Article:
We continue to see evidence of this confidence in the ability of myth to ease political outcomes presently. While I was writing the book, I spent a great deal of time on the Vimy myth, which was one of the principal tools in the arsenal of changing the story. The idea is that in the trenches of Vimy, Canadians from one end of the country to the other first met each other and that it was while fighting in the trenches, in the fulcrum of war, that the character of the nation was forged. That story was already being bandied about – and by Liberals too as it’s a popular idea. It’s one that is constantly revisited in Canadian literature, which is actually the kind of domain I came from in approaching this idea about language and rhetoric and its easing our way into, through and out of the war.
But what’s been especially interesting to me in the course of the last 10 years is that we see this persistent effort to uphold the same idea. So suddenly, the point of Vimy established, people were talking about Canadians’ participation in the Boer War of 1899-1902. It’s puzzling to me that this should be an adventure that today I should take pride in: Canadians fighting with the British against the Boers in the corner of the empire where Africans have suffered so much.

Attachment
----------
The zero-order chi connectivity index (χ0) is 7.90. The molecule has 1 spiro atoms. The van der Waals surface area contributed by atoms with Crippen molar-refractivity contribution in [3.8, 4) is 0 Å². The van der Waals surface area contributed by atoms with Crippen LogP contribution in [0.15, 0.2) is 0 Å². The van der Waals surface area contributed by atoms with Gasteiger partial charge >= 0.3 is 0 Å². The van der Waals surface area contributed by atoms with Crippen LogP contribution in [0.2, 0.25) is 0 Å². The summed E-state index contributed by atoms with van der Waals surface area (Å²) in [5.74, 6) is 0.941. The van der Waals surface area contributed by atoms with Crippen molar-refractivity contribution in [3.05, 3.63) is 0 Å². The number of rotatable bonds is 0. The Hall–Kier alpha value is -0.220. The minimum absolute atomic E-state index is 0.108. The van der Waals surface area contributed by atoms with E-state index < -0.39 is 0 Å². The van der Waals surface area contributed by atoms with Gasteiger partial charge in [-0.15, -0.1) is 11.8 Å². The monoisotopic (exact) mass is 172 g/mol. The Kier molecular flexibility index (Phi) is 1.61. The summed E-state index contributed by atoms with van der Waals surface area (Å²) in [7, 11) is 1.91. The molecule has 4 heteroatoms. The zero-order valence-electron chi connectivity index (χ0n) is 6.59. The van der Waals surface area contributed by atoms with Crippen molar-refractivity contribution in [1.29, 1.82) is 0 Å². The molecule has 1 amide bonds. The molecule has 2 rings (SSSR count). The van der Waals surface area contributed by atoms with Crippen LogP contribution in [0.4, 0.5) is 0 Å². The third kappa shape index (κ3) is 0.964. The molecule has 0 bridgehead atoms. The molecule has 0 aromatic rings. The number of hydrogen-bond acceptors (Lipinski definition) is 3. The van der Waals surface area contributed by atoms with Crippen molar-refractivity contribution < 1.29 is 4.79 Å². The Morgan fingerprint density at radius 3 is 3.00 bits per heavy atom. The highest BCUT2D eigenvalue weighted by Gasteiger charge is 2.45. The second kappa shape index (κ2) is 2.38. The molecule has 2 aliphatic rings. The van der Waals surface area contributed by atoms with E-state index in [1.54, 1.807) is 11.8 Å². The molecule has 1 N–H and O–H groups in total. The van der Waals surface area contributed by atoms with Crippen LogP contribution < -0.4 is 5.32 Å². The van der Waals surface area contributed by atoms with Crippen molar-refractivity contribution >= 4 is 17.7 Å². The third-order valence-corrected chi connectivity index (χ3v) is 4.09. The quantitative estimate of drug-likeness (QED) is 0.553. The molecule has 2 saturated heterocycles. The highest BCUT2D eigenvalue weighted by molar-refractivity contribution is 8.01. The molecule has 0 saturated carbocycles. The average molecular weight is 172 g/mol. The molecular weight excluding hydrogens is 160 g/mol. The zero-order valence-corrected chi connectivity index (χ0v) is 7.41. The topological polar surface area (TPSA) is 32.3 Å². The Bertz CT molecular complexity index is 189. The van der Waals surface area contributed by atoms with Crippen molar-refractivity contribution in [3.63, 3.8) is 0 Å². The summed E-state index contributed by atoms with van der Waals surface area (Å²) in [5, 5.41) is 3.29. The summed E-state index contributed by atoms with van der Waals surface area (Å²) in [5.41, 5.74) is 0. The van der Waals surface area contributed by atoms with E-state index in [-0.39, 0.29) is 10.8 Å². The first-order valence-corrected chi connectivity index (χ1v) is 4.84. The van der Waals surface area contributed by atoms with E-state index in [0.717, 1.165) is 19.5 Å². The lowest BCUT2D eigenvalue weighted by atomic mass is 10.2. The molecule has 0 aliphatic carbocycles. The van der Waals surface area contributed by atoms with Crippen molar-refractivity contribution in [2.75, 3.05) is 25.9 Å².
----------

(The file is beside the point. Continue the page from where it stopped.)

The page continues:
But then, in 2012, the bicentennial year celebrations of the War of 1812 have been used to extend the idea of Canadians as formidable warriors ever further. What’s amusing to me about this phenomenon, one that proves again the power of myth, is that now, further back in history, the very same story is being applied. Partly because Canada was not yet formed, a sort of abject story had to be proposed. The story that the politicians have been putting forward – and to explain why we are celebrating a war that took place prior to Canada’s modern existence – is that 1812 is the moment in which Canadians of all character – settler Canadians, natives, and Brits – got together and in the fulcrum of battle (fought brilliantly, of course), the character of the nation was forged. Well, that story can really only be true of one or the other moment. If it’s true in both, then what’s more interesting is why people persist in applying it. I think they need to tell it because they need to grease the wheels of this idea of a warrior nation.